by Joseph Heller (1961)Plot: World War II is in glorious swing. Yossarian; a bombardier stationed with the US Air Force on the island of Pianosa, has flown 48 raids and, by rights, should be posted home. Unfortunately, Colonel Cathcart keeps raising the number of missions required for each airman. The only escape is to be diagnosed crazy. But before he can be diagnosed, an airman must ask to be grounded: self-evidently, such a request reveals a high level of sanity. This, Doc Daneeka proudly explains, is catch 22. At the core of Heller's satire is the "soldier in white" in the hospital bandaged from head to toe with only a "ragged hole" for a mouth. Yossarian's extreme disorientation in the presence of this figure convinces him he must escape the mad farce of war. Finally, the colonels agree to release Yossarian from duty if he agrees to "like them", to become "one of the boys". Sickened by this proposition, Yossarian deserts to Sweden and preserves his integrity.
Theme: The enemy is anybody who's going to get you killed, no matter which side he's on. For Heller, remaining alive is a fundamental right: Yossarian is at war with both the Germans and the psychotics who run the Air Force. Catch 22 - the argument that defies reason - underlines the irrationality of war.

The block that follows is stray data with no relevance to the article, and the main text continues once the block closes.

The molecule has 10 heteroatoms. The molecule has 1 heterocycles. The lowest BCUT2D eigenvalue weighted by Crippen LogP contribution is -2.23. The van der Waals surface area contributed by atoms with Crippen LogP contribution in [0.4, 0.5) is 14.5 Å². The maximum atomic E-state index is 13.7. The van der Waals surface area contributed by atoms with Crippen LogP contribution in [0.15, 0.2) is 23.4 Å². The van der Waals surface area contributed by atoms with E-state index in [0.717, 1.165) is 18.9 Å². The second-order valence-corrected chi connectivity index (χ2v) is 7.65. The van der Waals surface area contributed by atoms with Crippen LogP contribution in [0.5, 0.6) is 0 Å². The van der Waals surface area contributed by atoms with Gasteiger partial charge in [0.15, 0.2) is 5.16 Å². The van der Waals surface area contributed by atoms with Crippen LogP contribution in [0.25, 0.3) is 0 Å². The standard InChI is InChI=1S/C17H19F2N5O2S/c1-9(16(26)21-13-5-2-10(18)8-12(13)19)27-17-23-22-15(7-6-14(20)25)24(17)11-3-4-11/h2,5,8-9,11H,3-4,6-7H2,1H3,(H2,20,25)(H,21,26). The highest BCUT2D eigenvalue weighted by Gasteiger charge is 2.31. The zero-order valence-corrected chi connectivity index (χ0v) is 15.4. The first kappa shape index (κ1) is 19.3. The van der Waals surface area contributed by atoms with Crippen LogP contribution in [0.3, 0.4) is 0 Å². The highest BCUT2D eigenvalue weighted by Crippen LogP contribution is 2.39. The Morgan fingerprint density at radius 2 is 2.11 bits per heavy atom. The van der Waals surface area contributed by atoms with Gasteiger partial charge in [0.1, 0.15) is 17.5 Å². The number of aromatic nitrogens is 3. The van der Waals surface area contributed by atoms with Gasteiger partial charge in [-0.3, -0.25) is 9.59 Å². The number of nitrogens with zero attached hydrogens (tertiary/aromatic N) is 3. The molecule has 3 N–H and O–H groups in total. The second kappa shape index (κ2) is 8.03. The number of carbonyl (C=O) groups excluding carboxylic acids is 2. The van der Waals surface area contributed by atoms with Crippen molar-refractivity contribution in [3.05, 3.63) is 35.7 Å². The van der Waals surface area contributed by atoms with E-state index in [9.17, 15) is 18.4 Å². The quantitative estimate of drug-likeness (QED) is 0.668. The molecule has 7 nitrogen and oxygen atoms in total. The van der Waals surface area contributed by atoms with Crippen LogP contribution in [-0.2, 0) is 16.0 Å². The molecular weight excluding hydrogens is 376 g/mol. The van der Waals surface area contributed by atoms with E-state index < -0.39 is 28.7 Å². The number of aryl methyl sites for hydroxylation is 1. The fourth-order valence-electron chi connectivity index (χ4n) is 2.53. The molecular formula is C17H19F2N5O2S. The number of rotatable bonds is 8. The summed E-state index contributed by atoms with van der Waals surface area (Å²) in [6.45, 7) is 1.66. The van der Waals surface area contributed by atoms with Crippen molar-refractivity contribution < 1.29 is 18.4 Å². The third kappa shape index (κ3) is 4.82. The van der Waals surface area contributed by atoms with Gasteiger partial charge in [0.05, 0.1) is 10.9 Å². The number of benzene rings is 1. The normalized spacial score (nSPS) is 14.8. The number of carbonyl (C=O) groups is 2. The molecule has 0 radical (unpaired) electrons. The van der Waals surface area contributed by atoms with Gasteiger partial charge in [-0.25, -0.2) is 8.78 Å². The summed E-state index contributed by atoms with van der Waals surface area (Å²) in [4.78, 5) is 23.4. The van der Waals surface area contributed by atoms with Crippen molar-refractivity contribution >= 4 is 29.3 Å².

Style: Sentences lurch into lunacy as language becomes misleading. A hospitalised colonel has "a urologist for his urine, a psychologist for his psyche and a pathologist for his pathos".
Chief Strengths: A grim subject is treated with compassionate hilarity. Apart from Yossarian, nobody escapes the author's scathing wit.
Chief weakness: Heller's satire works because he chooses to ignore what Hitler was about; this selectivity brings intensity but also limitation.
What they thought of it then: Sounding like one of Heller's officers the New York Times thought the book both a "dazzling performance" and "gasping for want of craft and sensibility". Eventually Catch 22 became that rare phenomenon: the arty novel that is a smash hit.
What we think of it now: Catch 22 remains a bible for disaffected youth, confused and depressed by "authority".
Responsible for: The Oxford Dictionary now defines catch-22 as "a dilemma or circumstance from which there is no escape because of mutually conflicting or dependent conditions".Reuse content